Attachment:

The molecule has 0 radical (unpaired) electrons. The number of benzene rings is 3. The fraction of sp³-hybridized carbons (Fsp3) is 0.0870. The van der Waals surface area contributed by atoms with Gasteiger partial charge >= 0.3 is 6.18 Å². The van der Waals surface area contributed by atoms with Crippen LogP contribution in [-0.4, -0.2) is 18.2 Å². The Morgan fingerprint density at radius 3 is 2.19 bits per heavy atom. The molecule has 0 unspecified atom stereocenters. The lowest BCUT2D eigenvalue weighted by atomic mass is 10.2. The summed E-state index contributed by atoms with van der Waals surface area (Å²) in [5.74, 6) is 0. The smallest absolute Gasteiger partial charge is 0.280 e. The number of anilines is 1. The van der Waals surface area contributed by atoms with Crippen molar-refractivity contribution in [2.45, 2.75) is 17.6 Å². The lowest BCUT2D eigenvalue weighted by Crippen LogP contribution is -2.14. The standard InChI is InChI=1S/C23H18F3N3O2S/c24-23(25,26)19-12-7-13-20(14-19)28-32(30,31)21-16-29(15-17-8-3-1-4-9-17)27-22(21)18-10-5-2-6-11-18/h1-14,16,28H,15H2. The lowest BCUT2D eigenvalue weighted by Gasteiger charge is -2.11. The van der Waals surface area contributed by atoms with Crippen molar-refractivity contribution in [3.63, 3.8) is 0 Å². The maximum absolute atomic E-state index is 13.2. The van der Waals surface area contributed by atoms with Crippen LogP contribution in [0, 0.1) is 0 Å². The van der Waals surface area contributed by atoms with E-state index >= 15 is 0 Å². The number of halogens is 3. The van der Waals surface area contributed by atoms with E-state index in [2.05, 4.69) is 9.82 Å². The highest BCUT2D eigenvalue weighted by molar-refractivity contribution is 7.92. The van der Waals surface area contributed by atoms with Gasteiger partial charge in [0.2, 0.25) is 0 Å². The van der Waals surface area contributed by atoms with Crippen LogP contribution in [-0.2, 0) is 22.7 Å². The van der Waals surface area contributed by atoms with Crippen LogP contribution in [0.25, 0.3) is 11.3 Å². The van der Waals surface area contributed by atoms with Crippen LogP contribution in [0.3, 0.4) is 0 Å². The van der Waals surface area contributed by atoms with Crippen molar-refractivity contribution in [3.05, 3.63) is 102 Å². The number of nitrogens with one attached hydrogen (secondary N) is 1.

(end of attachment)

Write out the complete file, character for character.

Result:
The molecule has 0 radical (unpaired) electrons. The number of benzene rings is 3. The fraction of sp³-hybridized carbons (Fsp3) is 0.0870. The van der Waals surface area contributed by atoms with Gasteiger partial charge >= 0.3 is 6.18 Å². The van der Waals surface area contributed by atoms with Crippen LogP contribution in [-0.4, -0.2) is 18.2 Å². The Morgan fingerprint density at radius 3 is 2.19 bits per heavy atom. The molecule has 0 unspecified atom stereocenters. The lowest BCUT2D eigenvalue weighted by atomic mass is 10.2. The summed E-state index contributed by atoms with van der Waals surface area (Å²) in [5.74, 6) is 0. The smallest absolute Gasteiger partial charge is 0.280 e. The number of anilines is 1. The van der Waals surface area contributed by atoms with Crippen molar-refractivity contribution in [2.45, 2.75) is 17.6 Å². The lowest BCUT2D eigenvalue weighted by Crippen LogP contribution is -2.14. The standard InChI is InChI=1S/C23H18F3N3O2S/c24-23(25,26)19-12-7-13-20(14-19)28-32(30,31)21-16-29(15-17-8-3-1-4-9-17)27-22(21)18-10-5-2-6-11-18/h1-14,16,28H,15H2. The lowest BCUT2D eigenvalue weighted by Gasteiger charge is -2.11. The van der Waals surface area contributed by atoms with Crippen molar-refractivity contribution in [3.63, 3.8) is 0 Å². The maximum absolute atomic E-state index is 13.2. The van der Waals surface area contributed by atoms with Crippen LogP contribution in [0, 0.1) is 0 Å². The van der Waals surface area contributed by atoms with E-state index >= 15 is 0 Å². The number of halogens is 3. The van der Waals surface area contributed by atoms with E-state index in [2.05, 4.69) is 9.82 Å². The highest BCUT2D eigenvalue weighted by molar-refractivity contribution is 7.92. The van der Waals surface area contributed by atoms with Gasteiger partial charge in [0.2, 0.25) is 0 Å². The van der Waals surface area contributed by atoms with Crippen LogP contribution in [-0.2, 0) is 22.7 Å². The van der Waals surface area contributed by atoms with Crippen LogP contribution in [0.25, 0.3) is 11.3 Å². The van der Waals surface area contributed by atoms with Crippen LogP contribution in [0.3, 0.4) is 0 Å². The van der Waals surface area contributed by atoms with Crippen molar-refractivity contribution in [3.05, 3.63) is 102 Å². The number of nitrogens with one attached hydrogen (secondary N) is 1.